The pungent, clove-tinted scent of basil is commonly associated with tomatoes and Mediterranean dishes, although in Asia it is more commonly used in drinks and desserts.  I love using it to infuse the milk when making lemon and basil ice cream.  The volatile oils that give its flavour quickly disappear when cooked, so it is best used in salads or torn into cooked dishes, like pasta, at the last moment.  It is the key ingredient in the commonest form of pesto, found in our shops, although pestos can be made with many other herbs.

This delicious herb has an interesting place in folklore around the world.  In France it is known as l’herbe royale and in the Hindu faith it is revered as holy basil or tulsi.  In the Eastern Orthodox churches it is often used to prepare holy water and is placed on or near altars.  In Europe it has been placed in the hands of the dead to ease their passage, an echo of Egyptian and ancient Greek beliefs that basil opens the gates of the underworld.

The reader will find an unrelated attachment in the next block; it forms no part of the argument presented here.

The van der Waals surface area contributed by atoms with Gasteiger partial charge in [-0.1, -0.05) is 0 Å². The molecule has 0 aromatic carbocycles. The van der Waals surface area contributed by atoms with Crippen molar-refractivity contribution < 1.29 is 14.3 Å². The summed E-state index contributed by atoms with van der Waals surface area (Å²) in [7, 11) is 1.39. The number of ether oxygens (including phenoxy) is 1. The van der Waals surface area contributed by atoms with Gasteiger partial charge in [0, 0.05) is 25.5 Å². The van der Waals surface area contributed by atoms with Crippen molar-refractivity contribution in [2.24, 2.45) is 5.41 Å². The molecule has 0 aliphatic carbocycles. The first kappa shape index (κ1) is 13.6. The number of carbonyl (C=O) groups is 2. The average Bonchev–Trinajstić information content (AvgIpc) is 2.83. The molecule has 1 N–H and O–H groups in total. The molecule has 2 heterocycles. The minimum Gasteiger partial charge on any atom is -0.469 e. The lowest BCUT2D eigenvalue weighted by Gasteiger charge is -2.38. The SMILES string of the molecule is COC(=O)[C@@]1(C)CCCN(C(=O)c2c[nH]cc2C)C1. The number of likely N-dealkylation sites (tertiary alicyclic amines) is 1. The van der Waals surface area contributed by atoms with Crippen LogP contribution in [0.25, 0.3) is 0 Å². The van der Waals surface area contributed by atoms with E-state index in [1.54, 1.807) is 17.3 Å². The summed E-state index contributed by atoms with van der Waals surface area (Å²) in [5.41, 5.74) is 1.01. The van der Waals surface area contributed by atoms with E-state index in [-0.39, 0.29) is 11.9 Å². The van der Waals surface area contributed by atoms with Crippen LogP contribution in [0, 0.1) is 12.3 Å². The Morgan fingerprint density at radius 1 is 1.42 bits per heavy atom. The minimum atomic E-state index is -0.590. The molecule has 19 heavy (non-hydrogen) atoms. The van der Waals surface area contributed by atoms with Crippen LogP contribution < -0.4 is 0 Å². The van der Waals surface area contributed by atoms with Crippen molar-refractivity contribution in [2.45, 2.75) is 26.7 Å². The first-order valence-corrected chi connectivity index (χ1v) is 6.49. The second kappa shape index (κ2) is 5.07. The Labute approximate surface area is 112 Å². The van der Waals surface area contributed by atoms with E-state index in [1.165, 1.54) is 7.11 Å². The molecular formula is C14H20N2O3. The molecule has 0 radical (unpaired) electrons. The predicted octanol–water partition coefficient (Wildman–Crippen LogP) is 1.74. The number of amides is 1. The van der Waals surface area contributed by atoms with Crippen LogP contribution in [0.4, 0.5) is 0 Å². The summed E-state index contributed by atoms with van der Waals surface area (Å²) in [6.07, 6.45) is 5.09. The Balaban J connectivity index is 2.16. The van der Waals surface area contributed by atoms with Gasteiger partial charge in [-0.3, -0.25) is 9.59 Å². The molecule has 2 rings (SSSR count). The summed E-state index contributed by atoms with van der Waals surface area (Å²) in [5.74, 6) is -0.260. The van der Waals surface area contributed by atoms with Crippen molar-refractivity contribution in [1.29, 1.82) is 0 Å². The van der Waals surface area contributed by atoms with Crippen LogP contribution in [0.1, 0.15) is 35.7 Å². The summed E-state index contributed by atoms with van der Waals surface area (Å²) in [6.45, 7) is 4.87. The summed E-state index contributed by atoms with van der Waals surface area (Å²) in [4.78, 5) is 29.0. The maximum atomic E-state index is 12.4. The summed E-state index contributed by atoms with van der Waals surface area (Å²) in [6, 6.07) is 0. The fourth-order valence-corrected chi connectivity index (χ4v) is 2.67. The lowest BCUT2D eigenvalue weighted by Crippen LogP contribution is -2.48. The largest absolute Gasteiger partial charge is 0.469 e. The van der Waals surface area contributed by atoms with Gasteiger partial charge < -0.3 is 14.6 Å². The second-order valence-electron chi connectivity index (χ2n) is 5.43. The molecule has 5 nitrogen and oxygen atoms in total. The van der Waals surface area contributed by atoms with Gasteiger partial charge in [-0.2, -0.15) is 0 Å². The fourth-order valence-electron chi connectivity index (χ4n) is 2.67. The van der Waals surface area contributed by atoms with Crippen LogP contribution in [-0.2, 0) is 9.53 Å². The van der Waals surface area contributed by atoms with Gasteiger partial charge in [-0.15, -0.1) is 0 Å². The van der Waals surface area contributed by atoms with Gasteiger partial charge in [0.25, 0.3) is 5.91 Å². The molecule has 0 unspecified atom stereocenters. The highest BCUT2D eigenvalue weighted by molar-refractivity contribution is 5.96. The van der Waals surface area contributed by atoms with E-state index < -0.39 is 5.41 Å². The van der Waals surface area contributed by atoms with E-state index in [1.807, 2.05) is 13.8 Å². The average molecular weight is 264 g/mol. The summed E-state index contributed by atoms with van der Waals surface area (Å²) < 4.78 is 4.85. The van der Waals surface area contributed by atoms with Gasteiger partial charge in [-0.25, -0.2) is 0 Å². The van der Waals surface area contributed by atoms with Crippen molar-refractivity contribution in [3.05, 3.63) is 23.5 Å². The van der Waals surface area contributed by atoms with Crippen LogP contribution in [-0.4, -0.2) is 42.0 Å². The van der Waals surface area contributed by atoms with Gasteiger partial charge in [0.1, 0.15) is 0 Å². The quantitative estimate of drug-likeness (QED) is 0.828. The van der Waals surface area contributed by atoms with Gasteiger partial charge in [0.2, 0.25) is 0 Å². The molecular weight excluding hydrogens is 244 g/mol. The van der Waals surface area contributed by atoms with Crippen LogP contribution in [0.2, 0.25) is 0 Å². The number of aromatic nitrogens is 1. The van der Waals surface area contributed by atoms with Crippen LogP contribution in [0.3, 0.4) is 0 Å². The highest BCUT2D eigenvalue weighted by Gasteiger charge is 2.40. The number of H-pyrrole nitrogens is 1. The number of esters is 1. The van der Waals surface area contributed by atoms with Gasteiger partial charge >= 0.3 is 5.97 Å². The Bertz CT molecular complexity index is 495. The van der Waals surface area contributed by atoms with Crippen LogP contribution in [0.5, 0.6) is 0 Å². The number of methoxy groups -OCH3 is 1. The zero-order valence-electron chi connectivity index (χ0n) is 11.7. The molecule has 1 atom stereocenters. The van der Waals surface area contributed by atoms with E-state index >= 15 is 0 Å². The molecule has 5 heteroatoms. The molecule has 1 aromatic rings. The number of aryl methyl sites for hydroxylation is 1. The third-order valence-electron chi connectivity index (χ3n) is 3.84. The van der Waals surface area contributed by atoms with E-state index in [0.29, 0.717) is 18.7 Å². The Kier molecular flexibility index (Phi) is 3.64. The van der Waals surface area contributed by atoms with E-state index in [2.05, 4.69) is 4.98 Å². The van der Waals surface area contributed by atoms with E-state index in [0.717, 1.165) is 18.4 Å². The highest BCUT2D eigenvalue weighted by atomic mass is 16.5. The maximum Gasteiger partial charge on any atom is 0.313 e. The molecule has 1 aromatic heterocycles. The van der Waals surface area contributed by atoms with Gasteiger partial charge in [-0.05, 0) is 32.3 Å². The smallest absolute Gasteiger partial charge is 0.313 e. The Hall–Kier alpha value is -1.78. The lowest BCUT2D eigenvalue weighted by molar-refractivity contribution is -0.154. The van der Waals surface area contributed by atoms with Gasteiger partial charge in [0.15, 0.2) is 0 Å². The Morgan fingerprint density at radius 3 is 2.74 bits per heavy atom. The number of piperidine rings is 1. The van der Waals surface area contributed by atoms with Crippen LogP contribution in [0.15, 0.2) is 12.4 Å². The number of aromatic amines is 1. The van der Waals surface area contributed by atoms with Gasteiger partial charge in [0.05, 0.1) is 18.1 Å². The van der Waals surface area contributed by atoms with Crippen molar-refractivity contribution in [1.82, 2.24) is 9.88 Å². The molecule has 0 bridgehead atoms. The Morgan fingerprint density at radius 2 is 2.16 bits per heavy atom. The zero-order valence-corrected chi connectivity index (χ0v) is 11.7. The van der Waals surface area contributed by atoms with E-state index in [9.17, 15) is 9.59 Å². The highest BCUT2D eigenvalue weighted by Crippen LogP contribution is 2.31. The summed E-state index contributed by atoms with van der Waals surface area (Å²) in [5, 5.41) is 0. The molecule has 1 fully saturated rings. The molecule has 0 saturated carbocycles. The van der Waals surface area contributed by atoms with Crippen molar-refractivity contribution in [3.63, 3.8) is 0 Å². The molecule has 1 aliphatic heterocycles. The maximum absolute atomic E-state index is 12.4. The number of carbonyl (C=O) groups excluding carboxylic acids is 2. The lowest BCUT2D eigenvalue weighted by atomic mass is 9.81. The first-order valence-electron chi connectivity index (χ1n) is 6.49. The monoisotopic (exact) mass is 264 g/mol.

There are many varieties of basil and it can be fun to collect these if you have space for a number of plants.  The commonest is sweet or Genovese basil, with its large, shiny, bright-green leaves.  Others have smaller, finer leaves; they may be purple or dark green and can have overtones of lemon or cinnamon.  You can find these as plants in garden centres and nurseries or try looking online for the seeds.

Basil originates in the tropics, from Africa across to South East Asia, but it is now a ubiquitous presence in our supermarkets, with dozens of fleshy plants packed in each plant pot so that we can ‘cut and come again’.  In reality we usually cut and then find that the remaining leaves collapse in an unappetising mess.  In this post I will show you how to take one such ‘living herb’ pot and transform it into a prolific source of basil for the months ahead.